If you weren’t appraised, I’m high on the Rio Grande Valley as a purveyor of Good Soccer. It’s been an overlooked hotbed for years, and the Houston Dynamo’s establishment of a USL affiliate smack in the middle of its flowing waters for the 2016 season was a quiet coup. For multiple reasons.
The most obvious are the exclusive eyeballs the club now has on a rich, underscouted mine of skilled players. But the development apparatus will only be as good as the infrastructure around it, and, well, things are looking good in Year 2 of the Rio Grande Valley FC project.
The Dynamo endeavored to build RGVFC a full-time home in time for the 2017 USL season, which is closing in this weekend. Its groundskeepers just recently laid the last pads of sod, and it certainly looks all ready to roll for the club’s ceremonial first home match against LigaMX’s Monterrey in a friendly on Wednesday.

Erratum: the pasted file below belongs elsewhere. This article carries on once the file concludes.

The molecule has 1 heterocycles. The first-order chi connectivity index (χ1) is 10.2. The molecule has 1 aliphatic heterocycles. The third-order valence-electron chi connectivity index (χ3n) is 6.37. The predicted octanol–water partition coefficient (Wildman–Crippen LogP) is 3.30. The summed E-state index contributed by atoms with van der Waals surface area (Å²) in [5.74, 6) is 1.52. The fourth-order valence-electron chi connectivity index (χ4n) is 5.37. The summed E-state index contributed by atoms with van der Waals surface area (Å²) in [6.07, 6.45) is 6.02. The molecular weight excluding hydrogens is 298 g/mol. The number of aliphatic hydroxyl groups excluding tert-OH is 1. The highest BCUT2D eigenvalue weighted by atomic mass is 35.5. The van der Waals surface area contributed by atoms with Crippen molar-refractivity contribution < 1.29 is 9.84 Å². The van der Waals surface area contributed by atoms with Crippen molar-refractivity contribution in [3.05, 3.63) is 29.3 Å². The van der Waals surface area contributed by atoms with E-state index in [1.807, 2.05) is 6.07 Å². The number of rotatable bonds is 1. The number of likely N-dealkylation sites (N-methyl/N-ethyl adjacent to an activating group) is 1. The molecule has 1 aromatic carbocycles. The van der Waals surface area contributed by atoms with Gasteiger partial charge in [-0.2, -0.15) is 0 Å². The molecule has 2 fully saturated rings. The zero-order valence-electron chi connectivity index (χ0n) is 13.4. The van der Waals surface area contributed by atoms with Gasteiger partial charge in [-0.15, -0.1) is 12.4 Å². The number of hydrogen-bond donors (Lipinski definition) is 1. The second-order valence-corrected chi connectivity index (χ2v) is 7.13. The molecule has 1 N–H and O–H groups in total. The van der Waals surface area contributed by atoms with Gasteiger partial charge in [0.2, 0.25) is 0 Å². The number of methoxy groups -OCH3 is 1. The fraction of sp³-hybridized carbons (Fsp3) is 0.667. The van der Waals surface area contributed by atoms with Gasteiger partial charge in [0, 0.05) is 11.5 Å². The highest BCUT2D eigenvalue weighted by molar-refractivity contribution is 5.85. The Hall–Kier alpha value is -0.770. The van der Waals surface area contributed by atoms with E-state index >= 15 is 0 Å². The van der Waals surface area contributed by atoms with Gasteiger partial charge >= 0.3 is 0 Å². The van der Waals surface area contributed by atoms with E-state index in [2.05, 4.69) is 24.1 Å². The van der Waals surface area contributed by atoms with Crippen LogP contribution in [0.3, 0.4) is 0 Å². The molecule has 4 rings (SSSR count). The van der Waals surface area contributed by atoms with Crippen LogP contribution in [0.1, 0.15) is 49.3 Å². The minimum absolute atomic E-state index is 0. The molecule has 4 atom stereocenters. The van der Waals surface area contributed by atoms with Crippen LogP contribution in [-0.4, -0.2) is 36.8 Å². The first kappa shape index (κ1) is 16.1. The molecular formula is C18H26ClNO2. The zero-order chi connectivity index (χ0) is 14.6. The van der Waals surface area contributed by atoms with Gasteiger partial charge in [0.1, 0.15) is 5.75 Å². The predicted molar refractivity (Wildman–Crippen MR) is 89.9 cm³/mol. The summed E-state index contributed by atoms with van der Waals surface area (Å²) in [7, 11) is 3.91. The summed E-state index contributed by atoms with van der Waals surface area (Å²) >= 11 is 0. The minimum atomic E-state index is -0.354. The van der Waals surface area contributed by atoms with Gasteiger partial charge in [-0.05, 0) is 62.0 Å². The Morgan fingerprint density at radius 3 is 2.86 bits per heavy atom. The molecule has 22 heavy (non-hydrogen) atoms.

— Patrick Chalvire (@PatrickKGBT) March 16, 2017
That’ll do it.
H-E-B Park is a 9,700-seater, with knife-like overhangs providing shade over both stands. It’s an impressive piece of architecture, especially so for a second tier team entering just its second season. WakeMed Soccer Park in Cary, N.C. has largely been considered the best lower-tier non-MLS stadium in the country for a few years now, but it’s a multi-use soccer stadium that wasn’t built explicitly for one team, no matter who’s using it at any given time.
That puts H-E-B Park in unique territory. It’s probably the single best stadium in the country constructed uniquely for a non-MLS team, and it’s planted firmly on the U.S.-Mexico border in a region thirsting for pro soccer. And now they have an appropriate palace to go along with it.